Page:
Healthcare systems are using high-tech and high-touch approaches to reach patients where they are and with what they need, but an actively engaged patient remains an elusive partner in care.
This article appears in the July/August 2015 issue of HealthLeaders magazine.
Providing a patient with clinical care that is safe, effective, and costs less all are high-priority issues competing for the attention of leadership at hospitals, health systems, and physician groups. Top organizations are developing new models of care with the patient at the center of this new paradigm, but it is the patient who is a key variable that can sink a system's efforts.
In the April 2014 HealthLeaders Media Intelligence Report, The New Primary Care Model: A Patient-Centered Approach to Care Coordination, 59% of respondents cited patient engagement as one of the most challenging clinical components of primary care redesign. But it can be argued that patient engagement is a sticking point no matter the setting.
At face value, the term patient engagement seems straightforward. For example, patients who come in for their annual wellness exams on time, or patients with a chronic disease like diabetes who are faithfully taking their medication, monitoring their blood sugar, and coming in for regular checkups would be considered engaged patients.
But providers are finding that there is a lot of nuance to defining a truly engaged patient, one who is an active partner in his or her own healthcare. Settling on a definition is difficult, and measuring it is even harder. Those who have successfully engaged patients in their care have done so with a combination of human touch and technology, as well as an understanding that patience is essential when looking for long-term success.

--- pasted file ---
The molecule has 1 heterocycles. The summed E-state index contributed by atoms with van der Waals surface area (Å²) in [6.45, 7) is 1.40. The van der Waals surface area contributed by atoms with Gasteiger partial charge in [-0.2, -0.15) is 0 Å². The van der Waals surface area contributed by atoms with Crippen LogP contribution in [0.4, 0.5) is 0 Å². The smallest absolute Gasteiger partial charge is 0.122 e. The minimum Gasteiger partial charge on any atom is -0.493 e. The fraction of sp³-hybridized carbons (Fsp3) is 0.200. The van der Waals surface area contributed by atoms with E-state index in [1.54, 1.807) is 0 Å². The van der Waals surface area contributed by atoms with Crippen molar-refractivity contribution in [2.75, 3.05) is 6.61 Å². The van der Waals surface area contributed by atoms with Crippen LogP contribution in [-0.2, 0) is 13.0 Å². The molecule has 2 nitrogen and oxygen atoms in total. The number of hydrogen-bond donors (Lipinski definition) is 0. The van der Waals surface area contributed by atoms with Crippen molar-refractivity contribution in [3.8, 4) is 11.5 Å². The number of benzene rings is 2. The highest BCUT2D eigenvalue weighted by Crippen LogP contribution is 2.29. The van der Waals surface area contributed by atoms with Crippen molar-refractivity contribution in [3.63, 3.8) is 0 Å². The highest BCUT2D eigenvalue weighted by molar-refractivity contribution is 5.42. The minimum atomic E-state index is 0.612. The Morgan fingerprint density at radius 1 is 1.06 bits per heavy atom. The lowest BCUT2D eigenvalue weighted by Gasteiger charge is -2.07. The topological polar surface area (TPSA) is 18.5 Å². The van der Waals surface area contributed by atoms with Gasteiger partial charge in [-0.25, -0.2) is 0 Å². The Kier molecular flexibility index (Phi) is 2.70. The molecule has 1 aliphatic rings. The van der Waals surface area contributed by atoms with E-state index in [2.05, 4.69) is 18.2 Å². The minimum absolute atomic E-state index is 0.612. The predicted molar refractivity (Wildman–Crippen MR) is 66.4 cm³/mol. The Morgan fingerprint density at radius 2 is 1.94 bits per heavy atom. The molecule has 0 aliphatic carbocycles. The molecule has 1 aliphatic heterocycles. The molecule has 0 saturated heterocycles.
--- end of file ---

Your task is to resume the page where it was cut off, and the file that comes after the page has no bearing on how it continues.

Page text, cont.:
Patient engagement requires a culture of compassion
In 2009, Brenda Jones was 57 years old, weighed nearly 400 pounds, and suspected she had type 2 diabetes. With no insurance, a temporary job in Dallas, and a sick father to take care of, she first turned to the Internet for help because she didn't have a regular primary care doctor—nor the money to see one.
"My urine started smelling sweet," she recalls. "At first it was faint, but then it increasingly got more noticeable, and it was like, 'What is that?' So, I Googled it, and every hit that came up said type 2 diabetes. I went and bought a glucose tester, and my sugar tested 320 mg/dL. I knew a trip to the ER wasn't what I needed. I knew this was going to be long-term care. I needed medicine and guidance."
Jones was like 17% of adults in the United States and 33% of adults living in Dallas at that time: employed without health insurance. But lack of insurance was just one barrier Jones faced. She says her access to affordable and healthy food was limited, she didn't know how to start eating healthier, and making a lifestyle change seemed too hard to do on her own. "It was too much for me to figure out," she says.
Jacqueline Fellows is a contributing writer at HealthLeaders Media.